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Computing News | Large-scale attacks exploit unpatched PDF bug

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Posted by: Tweaker
Date added: 09:48 Friday, 8th January 2010 GMT
Source: Computer World News

A week before Adobe is scheduled to patch a critical vulnerability in its popular PDF software, hackers are actively exploiting the bug with both targeted and large-scale attacks, a security researcher said today.

The SANS Institute's Internet Storm Center (ISC) reported Monday that they'd received samples of a new rigged PDF document that hijacked PCs using a bug Adobe acknowledged Dec. 14. Later last month, Adobe said it would not patch the bug until Jan. 12. In his write-up of the sample, ISC analyst Bojan Zdrnja called the attack PDF "sophisticated" and its use of egg-hunt shellcode "sneaky."

"Egg-hunt shellcode" is a term for a multi-stage payload used when the hacker can't determine where in a process' address space the code will end up.

Today, Joshua Talbot, security intelligence manager at Symantec, confirmed that the malicious PDF exploited the Adobe Reader and Acrobat vulnerability, but unlike Zdrnja, said it wasn't out of the ordinary. "It's not particularly novel or sophisticated," Talbot said.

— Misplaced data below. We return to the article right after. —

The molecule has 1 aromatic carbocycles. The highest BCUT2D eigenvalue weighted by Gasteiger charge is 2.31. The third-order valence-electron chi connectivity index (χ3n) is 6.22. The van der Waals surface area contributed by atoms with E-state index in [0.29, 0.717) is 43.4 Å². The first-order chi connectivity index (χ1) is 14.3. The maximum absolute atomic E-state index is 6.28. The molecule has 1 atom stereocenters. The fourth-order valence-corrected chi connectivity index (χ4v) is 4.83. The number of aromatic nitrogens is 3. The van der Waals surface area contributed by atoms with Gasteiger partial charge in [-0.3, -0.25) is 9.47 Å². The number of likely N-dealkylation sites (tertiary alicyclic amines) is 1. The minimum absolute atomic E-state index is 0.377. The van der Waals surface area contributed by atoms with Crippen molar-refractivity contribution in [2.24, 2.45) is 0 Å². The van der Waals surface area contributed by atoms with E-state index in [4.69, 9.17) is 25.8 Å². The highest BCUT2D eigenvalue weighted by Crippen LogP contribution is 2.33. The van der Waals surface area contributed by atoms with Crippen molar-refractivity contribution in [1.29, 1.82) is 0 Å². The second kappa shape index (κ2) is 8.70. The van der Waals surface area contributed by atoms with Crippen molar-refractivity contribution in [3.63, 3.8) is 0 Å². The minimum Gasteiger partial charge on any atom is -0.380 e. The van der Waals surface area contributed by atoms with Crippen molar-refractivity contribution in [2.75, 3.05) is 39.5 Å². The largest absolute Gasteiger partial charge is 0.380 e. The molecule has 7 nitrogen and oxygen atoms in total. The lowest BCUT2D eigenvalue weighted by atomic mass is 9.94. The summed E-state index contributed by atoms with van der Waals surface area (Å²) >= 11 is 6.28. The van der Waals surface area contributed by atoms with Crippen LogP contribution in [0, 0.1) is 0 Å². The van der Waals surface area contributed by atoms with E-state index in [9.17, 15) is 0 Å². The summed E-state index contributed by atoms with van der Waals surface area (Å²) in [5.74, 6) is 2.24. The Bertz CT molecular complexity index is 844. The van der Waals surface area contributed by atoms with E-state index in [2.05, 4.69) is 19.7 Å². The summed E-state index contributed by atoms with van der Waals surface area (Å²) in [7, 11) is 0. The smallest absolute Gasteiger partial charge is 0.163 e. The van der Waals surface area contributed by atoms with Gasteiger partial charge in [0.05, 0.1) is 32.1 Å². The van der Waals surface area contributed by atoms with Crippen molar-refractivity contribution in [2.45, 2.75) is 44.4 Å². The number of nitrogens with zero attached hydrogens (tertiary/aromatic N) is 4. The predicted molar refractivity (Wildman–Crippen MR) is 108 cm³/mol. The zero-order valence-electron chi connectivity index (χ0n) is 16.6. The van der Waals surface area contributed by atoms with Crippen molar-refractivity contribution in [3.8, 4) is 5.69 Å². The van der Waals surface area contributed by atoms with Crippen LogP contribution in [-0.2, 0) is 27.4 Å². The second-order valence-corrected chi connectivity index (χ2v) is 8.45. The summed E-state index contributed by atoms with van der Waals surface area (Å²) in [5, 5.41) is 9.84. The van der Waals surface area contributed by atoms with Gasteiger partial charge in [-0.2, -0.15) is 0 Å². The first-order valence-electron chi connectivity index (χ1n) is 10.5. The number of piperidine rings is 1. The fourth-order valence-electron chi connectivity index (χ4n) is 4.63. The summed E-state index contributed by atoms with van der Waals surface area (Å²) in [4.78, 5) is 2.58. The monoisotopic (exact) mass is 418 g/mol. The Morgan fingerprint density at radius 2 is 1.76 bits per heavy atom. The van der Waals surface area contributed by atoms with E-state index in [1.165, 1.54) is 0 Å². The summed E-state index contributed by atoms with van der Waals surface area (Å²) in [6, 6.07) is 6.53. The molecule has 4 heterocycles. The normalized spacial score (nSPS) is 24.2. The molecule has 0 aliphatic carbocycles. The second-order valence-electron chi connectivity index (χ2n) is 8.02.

All the maker of the recently-discovered exploit did, Talbot added, was take code published in a 2004 research paper and make minor modifications. "These techniques aren't new or clever, but the same things that all attackers are doing," Talbot argued.

Although the malicious PDF described by ISC has been seen in only limited numbers -- designed for high-profile targets, such as company executives or personnel with access to network passwords -- Symantec has monitored bigger attacks exploiting the PDF bug. One attack generated more than 34,000 detections on Symantec's global detection network, peaking on Dec. 31 before falling sharply.

"We're definitely seeing activity out there, since the vulnerability is unpatched," said Talbot. When asked to put that attack on the size scale, Talbot answered, "That puts it in the class of being actively exploited. It shows that there's both going on ... that attackers are crafting one-off exploits for their own purposes, and that there are people who are trying to distribute exploits to as many people as possible."

Like other experts last month, Talbot today urged users to disable JavaScript in Reader and Acrobat to protect themselves until next Tuesday, when Adobe ships the fix.

The updates for Reader and Acrobat, which will include patches for other vulnerabilities as well as the one disclosed last month, will be posted to Adobe's security support site Jan. 12.

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